Controversial In-School Network Faced Several Legislative Threats

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WASHINGTON ( -- Add Primedia to the list of media clients caught up in the Jack Abramoff lobbying disclosures.
Photo: AP
Jack Abramoff and his firms served as lobbyist for Primedia and for its Channel One from 1999 through 2003, according to U.S. Senate and House records.

Mr. Abramoff’s guilty plea has sparked expectations that it would affect members of Congress, and it’s already emerged that he worked as a lobbyist for the Magazine Publishers Association on postal reform issues. But he and his firms also served as lobbyist for Primedia and for its Channel One from 1999 through 2003, according to U.S. Senate and House records.

Lobby disclosure forms show Primedia as employing Mr. Abramoff and Tony Rudy and their lobbying firms over several years, with work for Channel One and other company entities. Mr. Abramoff has offered a guilty plea to various charges of trying to illegally influence legislators, while Mr. Rudy, a former chief of staff to Rep. Tom DeLay, has been identified in media reports as an unnamed official cited in court documents related to Mr. Abramoff’s case.

In a statement, the company acknowledged using Mr. Abramoff and his firm but said only that “Abramoff and Greenberg Traurig” -- one of the firms Mr. Abramoff worked for -- “worked for Primedia several years ago. The work was performed well and was on budget.”

Primedia jettisoned the lobbying firms in early 2004.

Unclear connection
Although it is not clear what Mr. Abramoff’s firm did for Channel One, the network has faced a number of legislative threats, as critics of in-school advertising have pushed for regulations to limit how marketers reach students. Channel One also derived much of its ad revenue from government agencies, including the White House Office of National Drug Control Policy and military recruitment efforts, all of which are subject to having their spending curtailed or increased by acts of Congress.

In the last year Channel One has faced a challenging advertising market. Announcing its third-quarter results in November, Primedia blamed disappointing Channel One results on U.S. government agencies not renewing or reducing their ad campaigns. It said at the time that U.S. government campaigns were down 76% in the quarter and 31% year to date.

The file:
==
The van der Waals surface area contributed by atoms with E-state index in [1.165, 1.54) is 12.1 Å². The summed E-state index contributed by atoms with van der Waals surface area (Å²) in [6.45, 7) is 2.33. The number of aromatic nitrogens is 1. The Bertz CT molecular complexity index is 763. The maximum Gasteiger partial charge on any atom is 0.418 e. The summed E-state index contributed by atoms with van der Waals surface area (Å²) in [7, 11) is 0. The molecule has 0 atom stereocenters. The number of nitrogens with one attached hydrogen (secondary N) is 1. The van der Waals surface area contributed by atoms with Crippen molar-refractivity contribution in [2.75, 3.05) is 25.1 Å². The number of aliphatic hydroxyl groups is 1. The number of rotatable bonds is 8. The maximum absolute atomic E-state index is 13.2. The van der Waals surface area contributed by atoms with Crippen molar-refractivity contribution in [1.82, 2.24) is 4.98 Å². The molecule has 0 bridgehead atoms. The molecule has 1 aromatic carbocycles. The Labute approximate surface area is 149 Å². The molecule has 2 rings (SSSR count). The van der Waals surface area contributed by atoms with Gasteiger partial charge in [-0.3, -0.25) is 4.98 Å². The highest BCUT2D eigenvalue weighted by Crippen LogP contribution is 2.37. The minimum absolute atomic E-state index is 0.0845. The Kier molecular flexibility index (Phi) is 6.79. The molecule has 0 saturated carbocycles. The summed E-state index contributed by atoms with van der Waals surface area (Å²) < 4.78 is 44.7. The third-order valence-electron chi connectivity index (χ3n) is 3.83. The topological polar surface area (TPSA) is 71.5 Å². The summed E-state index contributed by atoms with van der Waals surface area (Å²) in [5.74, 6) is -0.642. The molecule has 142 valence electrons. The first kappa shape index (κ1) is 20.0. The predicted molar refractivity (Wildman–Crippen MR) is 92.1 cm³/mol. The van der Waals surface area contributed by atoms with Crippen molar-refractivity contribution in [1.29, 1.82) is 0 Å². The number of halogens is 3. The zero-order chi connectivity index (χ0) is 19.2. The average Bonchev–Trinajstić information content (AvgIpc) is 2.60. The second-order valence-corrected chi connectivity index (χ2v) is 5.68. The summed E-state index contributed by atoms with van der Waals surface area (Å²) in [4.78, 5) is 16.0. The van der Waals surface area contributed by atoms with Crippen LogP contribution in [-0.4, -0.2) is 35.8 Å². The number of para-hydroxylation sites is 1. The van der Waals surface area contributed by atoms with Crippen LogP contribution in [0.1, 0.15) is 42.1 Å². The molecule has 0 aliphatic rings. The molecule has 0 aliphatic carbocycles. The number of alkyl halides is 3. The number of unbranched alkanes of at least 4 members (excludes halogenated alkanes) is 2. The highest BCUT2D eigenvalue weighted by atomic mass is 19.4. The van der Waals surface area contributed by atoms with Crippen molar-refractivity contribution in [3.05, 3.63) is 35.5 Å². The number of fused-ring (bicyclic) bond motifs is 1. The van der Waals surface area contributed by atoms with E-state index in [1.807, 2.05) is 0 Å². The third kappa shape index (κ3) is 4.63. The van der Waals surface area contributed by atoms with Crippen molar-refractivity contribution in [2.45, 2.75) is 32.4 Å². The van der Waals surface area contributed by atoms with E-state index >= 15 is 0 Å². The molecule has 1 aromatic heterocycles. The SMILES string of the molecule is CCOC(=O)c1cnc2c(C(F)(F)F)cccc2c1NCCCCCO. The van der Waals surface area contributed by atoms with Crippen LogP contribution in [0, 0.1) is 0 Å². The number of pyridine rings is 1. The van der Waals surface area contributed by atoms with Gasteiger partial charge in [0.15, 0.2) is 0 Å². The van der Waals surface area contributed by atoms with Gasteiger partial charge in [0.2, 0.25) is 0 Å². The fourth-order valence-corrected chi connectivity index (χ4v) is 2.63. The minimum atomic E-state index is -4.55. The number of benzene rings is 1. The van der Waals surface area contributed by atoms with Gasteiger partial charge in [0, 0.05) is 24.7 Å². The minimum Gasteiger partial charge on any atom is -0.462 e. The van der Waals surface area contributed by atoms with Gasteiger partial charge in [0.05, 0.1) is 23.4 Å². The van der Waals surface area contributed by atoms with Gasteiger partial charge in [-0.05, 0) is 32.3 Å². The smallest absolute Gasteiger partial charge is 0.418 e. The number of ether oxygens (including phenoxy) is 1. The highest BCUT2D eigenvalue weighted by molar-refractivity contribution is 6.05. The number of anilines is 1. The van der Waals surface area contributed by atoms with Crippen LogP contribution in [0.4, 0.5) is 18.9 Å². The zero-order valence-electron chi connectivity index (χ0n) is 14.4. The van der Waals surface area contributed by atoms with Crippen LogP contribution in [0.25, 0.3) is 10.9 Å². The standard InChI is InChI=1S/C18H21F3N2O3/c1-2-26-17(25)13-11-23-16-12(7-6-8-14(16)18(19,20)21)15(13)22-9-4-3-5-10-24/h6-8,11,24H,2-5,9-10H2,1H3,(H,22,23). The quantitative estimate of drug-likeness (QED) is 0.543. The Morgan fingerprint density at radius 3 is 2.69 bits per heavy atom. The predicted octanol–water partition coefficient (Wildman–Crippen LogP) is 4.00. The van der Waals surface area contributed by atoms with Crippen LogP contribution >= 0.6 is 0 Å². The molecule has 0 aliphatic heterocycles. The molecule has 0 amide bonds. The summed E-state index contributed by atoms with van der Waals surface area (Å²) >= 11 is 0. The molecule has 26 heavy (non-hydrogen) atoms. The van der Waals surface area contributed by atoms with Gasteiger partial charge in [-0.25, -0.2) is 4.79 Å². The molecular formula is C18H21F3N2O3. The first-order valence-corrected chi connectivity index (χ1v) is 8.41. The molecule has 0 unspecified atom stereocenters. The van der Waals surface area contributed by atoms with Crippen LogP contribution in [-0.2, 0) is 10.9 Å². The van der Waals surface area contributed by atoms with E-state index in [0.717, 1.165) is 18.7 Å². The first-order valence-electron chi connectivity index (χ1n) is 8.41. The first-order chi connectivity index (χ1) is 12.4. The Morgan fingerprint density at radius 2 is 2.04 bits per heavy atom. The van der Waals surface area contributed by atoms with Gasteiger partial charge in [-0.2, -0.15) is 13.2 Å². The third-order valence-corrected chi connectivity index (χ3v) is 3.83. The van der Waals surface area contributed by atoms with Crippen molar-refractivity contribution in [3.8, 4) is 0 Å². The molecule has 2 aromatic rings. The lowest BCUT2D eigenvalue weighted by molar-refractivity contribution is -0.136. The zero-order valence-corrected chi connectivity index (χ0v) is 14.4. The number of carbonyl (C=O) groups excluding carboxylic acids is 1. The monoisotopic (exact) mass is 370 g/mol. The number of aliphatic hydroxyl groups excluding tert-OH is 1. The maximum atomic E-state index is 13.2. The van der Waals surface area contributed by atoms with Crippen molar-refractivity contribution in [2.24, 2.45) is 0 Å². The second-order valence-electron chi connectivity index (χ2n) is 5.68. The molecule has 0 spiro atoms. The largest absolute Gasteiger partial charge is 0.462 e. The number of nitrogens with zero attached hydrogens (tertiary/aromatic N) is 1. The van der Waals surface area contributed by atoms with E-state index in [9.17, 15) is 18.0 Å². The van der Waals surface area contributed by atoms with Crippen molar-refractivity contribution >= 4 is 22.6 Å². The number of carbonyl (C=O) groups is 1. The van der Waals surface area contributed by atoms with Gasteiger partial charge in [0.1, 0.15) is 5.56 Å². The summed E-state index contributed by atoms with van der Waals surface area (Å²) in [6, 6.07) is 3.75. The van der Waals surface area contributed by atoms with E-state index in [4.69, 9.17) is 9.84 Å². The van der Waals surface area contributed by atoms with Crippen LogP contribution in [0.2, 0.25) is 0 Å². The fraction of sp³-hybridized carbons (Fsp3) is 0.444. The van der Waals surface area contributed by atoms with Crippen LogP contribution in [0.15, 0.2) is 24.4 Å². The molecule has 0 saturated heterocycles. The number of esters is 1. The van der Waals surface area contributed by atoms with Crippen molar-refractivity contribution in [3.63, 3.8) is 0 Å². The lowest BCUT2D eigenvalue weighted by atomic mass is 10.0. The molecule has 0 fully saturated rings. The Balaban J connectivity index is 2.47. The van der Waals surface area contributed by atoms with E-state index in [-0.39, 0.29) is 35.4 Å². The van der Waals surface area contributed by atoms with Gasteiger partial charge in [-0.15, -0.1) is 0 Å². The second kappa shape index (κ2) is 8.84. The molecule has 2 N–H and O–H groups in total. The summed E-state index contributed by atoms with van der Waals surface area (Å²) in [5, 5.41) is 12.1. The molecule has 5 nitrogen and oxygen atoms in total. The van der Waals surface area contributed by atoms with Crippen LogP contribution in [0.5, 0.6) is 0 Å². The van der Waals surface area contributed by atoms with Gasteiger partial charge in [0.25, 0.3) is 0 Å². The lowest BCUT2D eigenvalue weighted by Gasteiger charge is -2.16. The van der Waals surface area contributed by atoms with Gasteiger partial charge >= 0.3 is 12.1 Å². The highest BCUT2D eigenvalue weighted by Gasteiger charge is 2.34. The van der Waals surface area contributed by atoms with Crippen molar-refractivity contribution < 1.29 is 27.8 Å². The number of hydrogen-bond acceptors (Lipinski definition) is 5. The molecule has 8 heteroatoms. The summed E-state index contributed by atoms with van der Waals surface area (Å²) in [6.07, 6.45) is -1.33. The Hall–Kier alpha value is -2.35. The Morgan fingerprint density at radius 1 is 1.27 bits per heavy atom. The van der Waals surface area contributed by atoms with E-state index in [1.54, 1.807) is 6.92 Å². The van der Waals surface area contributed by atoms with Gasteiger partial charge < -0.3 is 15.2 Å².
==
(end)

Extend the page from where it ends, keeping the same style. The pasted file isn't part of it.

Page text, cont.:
A company spokesman attributed the advertising decline on shifts related to the war in Iraq.

Government cuts
Government agencies, some of which continue to use Channel One, cited budget cuts or reallocation of resources for their reductions in ad spending on the in-school network, though there were suggestions that the Iraq war was only one factor.

The drop was apparently mostly due to the White House Office of National Drug Control Policy dropping Channel One for its youth anti-drug message.

“We did not buy Channel One, and they are not in our current buying plans,” said Tom Riley, a spokesman for the drug office. “We changed because a tightened budget forced us to re-examine our teen buy. We talk to a wide variety of people to get the best information about teen viewers. Our media buyer is 100% focused on getting the best buy for our dollars.”

Tim Talbert, an Air Force spokesman, said a budget cut forced the Air Force to reduce some advertising, including dropping Channel One. He said the Air Force expects to be back on Channel One this fall.

The U.S. Army, the U.S. Navy and the Centers for Disease Control have all used Channel One. The Army and CDC continue to use it while the Navy is currently in negotiations. A Navy spokesman said the service has been using Channel One since 1999, and the participation has grown slightly from 15 spots in 2004 to 17 in 2005 with hopefully a few more to be added in 2006.

Channel One has always been controversial, with critics questioning whether the time children spend watching its ad-supported newscasts in the classroom could better be spent on lessons and whether schools should facilitate the use of in-school advertising mediums.

One longtime critic of Channel One, Gary Ruskin, executive director of Commercial Alert, questions whether the lobbyists departure in fact did have an influence on the advertising revenue.

“Jack Abramoff played Congress and the executive branch like puppets in a puppet show,” Mr. Ruskin said. “It would hardly be a surprise if his absence on Channel One’s lobbying team led to decreased Channel One advertising revenues.”

A Primedia spokesman said Mr. Abramoff's work for Channel One did not include any effort to secure government agency advertising.

Mr. Ruskin criticized the government agencies stepping back into Channel One. “It is not the proper role of the federal government to prop up such companies.”

MPA ties
The Magazine Publishers Association hired Mr. Abramoff's law firm in 2000 and paid it $2 million over three years to work on postal reform. While Mr. Abramoff was not the MPA's main contact, he was on the lobbying team, an MPA spokesman said. At the suggestion of the lobbying firm -- but not Mr. Abramoff -- MPA gave $25,000 to "Toward Tradition," a group created by Mr. Abramoff that the government now suggests was used in an unethical fashion.

Chris Giglio, a spokesmen for MPA PR agency Rubenstein Associates, said the MPA finds the allegations about the use of the $25,000 “troubling.”

“We are looking into it seriously and are in the process of addressing it,” he said.

A Primedia spokesman said it was not recommended by Mr. Abramoff or his firms that it send any funds to “Toward Tradition,” and no such donation was made by Primedia.

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